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Adjunct Professor Job Description

How to Hire an Adjunct Professor

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Adjunct Professor Job Description

Adjunct Professors are part-time Professors who have been employed on a contractual basis. They develop syllabi and teach classes much as tenured Professors would. Adjunct professors have fewer university responsibilities than full-time Professors and they spend most of their time preparing lessons and engaging with students.

We are looking for an Adjunct Professor to join our institution. Working as our Adjunct Professor your responsibilities will include reviewing and improving syllabi, understanding students’ needs, developing engaging lesson plans and ensuring the relevant learning resources are available. You should also be able to evaluate student performance and address any issues promptly.

To succeed as an Adjunct Professor, you should prepare assessments that enrich and challenge students. Outstanding Adjunct Professors are able to teach and foster relationships with students from different cultural and economic backgrounds.

Adjunct Professor Duties and Responsibilities

  • Proof of attendance and participation in conferences is recommended.
  • Published papers or research articles would be a plus.
  • Superb interpersonal, observational, and communication skills.
  • Patience, understanding, and empathy.
  • Good analytical and organisational skills.
  • A Master’s or Ph.D. in the relevant academic field.
  • Experience as a university TA or similar.

Adjunct Professor Skills and Requirements

  • Develop, delivering, and reviewing course material and syllabi.
  • Create a classroom environment where students feel comfortable participating and learning.
  • Set up assessments based on departmental regulations and requirements.
  • Prepare students for assessments and providing helpful performance feedback.
  • Provide extra support to students who require it and scheduling consultation times where questions and concerns can be voiced.
  • Answer students’ questions and providing feedback on assignments or essay draughts.
  • Assist other faculty members with lesson plans and assessments.
  • Recommend additional readings or advice to students as required.
  • Keeping up to date with advancements in the field and integrating new knowledge into lessons.
  • Proof of attendance and participation in conferences is recommended.
  • Published papers or research articles would be a plus.
  • Superb interpersonal, observational, and communication skills.
  • Patience, understanding, and empathy.
  • Good analytical and organisational skills.
  • A Master’s or Ph.D. in the relevant academic field.
  • Experience as a university TA or similar.

Personalising Your Adjunct Professor Job Description Advise

The hiring process and recruiting new employees to fill your key roles requires a degree of personalisation if you are to attract the best employees in a competitive employment market. The right person for a crucial role or more senior roles will likely have other employers targeting them. As your job description will be the first point of contact, you need to nail your pitch and provide the best possible service.

When creating your bespoke description and advert, you should cover and promote these points:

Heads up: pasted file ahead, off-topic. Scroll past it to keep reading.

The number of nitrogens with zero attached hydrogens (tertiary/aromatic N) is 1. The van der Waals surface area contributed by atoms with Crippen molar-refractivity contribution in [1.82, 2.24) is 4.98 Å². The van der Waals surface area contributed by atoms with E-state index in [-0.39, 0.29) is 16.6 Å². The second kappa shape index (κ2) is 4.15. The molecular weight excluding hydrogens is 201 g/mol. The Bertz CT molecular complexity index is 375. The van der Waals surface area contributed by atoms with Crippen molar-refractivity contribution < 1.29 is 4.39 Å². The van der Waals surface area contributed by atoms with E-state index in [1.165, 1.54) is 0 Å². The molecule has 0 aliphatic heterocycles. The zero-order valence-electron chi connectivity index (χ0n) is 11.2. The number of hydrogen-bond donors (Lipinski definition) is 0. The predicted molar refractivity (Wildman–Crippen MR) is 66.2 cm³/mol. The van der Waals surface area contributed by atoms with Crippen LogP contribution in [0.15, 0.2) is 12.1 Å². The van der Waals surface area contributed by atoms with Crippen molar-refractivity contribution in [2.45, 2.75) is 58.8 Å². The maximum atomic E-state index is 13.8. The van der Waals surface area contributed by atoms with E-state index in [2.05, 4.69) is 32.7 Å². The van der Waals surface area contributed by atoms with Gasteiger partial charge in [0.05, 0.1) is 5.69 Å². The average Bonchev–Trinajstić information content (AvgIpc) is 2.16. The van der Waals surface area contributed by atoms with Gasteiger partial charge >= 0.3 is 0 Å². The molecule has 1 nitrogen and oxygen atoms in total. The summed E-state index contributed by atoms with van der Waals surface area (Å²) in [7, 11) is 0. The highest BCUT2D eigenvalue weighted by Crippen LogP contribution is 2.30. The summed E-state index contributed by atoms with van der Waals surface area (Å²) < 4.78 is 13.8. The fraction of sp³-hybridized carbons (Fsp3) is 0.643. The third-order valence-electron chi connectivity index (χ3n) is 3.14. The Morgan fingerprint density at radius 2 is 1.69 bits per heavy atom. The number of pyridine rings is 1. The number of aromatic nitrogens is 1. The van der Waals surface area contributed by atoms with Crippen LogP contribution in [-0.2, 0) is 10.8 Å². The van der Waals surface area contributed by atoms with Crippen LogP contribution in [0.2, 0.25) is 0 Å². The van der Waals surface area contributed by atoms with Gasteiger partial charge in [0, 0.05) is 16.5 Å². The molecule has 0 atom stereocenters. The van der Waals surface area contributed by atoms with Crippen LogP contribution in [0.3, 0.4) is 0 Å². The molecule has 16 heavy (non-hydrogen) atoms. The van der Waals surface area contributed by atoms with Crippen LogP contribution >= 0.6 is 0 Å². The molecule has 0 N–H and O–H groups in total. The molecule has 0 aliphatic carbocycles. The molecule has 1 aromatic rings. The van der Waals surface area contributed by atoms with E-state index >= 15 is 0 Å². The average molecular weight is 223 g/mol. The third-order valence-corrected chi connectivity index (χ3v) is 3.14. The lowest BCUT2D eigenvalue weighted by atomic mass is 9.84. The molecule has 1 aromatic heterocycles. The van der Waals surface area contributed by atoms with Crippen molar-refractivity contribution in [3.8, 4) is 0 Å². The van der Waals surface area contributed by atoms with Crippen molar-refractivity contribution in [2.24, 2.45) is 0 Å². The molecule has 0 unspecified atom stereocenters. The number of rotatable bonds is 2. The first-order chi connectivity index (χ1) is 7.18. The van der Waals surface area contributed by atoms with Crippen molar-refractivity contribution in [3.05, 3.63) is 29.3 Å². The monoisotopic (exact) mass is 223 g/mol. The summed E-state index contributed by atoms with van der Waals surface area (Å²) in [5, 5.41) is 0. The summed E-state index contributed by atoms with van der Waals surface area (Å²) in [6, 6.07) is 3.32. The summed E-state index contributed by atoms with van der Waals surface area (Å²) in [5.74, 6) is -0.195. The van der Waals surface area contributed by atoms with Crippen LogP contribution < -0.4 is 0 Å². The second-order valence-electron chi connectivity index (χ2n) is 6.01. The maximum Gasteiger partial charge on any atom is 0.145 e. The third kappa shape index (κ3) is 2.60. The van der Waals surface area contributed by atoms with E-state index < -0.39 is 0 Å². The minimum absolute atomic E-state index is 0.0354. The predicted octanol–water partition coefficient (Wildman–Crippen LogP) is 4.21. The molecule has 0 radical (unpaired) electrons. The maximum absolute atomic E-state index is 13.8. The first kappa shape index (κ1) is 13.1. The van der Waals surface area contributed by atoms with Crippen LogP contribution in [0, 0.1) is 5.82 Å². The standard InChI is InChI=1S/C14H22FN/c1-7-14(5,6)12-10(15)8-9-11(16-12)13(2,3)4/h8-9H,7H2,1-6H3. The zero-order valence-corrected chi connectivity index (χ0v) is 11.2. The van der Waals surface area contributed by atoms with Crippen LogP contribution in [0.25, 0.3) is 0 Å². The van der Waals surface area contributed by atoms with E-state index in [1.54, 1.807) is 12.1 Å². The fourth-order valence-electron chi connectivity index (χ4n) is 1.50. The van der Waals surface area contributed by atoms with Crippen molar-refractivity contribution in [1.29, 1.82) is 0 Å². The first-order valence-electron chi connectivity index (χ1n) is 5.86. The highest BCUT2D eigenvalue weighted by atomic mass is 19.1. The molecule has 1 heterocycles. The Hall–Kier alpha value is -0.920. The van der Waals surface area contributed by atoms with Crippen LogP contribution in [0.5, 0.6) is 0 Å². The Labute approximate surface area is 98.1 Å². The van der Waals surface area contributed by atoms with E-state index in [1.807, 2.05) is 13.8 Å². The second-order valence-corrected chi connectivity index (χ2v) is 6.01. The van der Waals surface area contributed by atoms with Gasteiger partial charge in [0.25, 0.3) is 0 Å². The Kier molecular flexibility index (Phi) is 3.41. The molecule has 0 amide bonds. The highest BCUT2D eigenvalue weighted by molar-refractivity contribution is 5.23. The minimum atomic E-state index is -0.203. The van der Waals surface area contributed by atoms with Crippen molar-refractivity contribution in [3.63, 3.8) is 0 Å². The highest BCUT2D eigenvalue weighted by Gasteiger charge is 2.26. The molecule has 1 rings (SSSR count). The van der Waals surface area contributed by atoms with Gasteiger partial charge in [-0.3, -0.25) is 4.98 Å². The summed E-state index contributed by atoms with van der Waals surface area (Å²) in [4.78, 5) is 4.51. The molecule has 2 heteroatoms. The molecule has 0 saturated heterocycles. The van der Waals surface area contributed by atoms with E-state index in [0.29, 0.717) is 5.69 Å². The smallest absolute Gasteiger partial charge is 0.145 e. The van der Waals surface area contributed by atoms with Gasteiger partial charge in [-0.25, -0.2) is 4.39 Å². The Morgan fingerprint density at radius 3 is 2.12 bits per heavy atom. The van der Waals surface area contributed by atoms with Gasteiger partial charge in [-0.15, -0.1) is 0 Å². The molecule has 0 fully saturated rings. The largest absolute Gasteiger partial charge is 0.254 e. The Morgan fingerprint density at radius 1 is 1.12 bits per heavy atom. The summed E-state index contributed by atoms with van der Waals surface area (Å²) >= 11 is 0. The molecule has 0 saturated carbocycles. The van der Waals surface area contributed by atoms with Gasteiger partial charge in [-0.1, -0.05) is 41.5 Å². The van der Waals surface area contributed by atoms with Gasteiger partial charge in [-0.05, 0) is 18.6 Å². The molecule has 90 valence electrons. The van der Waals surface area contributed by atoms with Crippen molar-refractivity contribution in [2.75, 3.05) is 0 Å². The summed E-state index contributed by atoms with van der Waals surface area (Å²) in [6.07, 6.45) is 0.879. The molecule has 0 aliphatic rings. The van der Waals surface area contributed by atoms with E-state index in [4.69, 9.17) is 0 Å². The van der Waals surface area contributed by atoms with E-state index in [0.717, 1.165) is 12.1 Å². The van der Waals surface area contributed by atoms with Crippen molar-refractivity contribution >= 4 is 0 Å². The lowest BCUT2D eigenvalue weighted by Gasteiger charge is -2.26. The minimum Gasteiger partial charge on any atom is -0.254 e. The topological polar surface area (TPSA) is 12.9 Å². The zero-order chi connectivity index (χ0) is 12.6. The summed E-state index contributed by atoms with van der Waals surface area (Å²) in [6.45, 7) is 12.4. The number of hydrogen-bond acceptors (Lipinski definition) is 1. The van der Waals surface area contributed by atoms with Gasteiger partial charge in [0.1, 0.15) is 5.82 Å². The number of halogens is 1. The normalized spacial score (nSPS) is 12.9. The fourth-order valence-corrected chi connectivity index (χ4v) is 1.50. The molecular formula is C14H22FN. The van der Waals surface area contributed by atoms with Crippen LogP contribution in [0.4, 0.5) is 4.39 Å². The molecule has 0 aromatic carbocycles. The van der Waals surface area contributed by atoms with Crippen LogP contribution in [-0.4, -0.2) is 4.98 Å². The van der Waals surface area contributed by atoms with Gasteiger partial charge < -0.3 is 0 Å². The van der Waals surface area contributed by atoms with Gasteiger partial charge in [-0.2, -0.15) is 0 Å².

Job title: This should accurately reflect the role and include keywords that top talent might be using to search for jobs.

Job duties: The day to day duties, such as administrative tasks, which vary depending on the company and inform the candidate if they can complete the role.

Technical skills: These are the hard skills required through training, such as proficiency with Microsoft Office.

Soft skills: These include the interpersonal skills and general abilities the right candidates will possess. For example, the competency to prioritise multiple tasks, handle customer queries and customer complaints, work alone, or build a good relationship with coworkers.

The company’s culture: Highlighting your company culture and values ensures employees thrive and find outstanding job satisfaction. Candidates that are not the right fit won’t waste their time completing the application process, meaning you can focus on qualified individuals and hire in a more timely manner.

Career progression: Including the career path will entice candidates looking for career growth. 

Training and development programs: Smaller companies may need employees with previous experience or provide educational assistance over internal training offered by larger organisations with more significant resources. 

Employee benefits: Compensation and benefits often fail to appear in job ads and while you may want to hold your cards close to your chest, failing to include them is a mistake. Consider answering common questions, such as working hours and paid leave. Researching the average salary for the role in these early stages will ensure you don’t waste your interviewer’s and the candidate’s time.

Skill gaps: Your company may need to bring in new skills beyond those required to complete the key role and duties. Thinking on an organisational level can be beneficial when contemplating skills diversity.

Legal requirements: Ensure your job advert and description does not ask for inappropriate or discriminatory personal details, such as age, marital status, or religion.


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